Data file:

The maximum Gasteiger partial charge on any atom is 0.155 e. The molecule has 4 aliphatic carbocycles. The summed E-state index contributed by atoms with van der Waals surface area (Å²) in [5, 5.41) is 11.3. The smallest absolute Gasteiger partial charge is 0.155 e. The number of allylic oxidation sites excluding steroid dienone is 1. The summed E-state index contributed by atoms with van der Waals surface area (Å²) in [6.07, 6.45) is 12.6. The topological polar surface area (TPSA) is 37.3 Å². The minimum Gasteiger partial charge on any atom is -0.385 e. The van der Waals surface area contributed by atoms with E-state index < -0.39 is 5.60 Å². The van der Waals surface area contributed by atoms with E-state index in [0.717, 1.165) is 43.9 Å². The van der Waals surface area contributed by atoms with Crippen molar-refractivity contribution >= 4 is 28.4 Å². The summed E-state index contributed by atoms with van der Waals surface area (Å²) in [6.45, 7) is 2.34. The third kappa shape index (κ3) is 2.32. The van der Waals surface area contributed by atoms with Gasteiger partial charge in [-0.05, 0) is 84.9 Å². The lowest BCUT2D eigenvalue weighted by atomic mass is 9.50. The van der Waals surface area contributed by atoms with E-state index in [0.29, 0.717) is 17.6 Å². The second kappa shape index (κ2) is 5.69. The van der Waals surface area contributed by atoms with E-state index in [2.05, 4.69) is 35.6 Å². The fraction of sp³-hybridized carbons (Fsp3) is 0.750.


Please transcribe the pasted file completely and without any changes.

The maximum Gasteiger partial charge on any atom is 0.155 e. The molecule has 4 aliphatic carbocycles. The summed E-state index contributed by atoms with van der Waals surface area (Å²) in [5, 5.41) is 11.3. The smallest absolute Gasteiger partial charge is 0.155 e. The number of allylic oxidation sites excluding steroid dienone is 1. The summed E-state index contributed by atoms with van der Waals surface area (Å²) in [6.07, 6.45) is 12.6. The topological polar surface area (TPSA) is 37.3 Å². The minimum Gasteiger partial charge on any atom is -0.385 e. The van der Waals surface area contributed by atoms with E-state index < -0.39 is 5.60 Å². The van der Waals surface area contributed by atoms with E-state index in [0.717, 1.165) is 43.9 Å². The van der Waals surface area contributed by atoms with Crippen molar-refractivity contribution >= 4 is 28.4 Å². The summed E-state index contributed by atoms with van der Waals surface area (Å²) in [6.45, 7) is 2.34. The third kappa shape index (κ3) is 2.32. The van der Waals surface area contributed by atoms with Gasteiger partial charge in [-0.05, 0) is 84.9 Å². The lowest BCUT2D eigenvalue weighted by atomic mass is 9.50. The van der Waals surface area contributed by atoms with E-state index in [0.29, 0.717) is 17.6 Å². The second kappa shape index (κ2) is 5.69. The van der Waals surface area contributed by atoms with E-state index in [2.05, 4.69) is 35.6 Å². The fraction of sp³-hybridized carbons (Fsp3) is 0.750.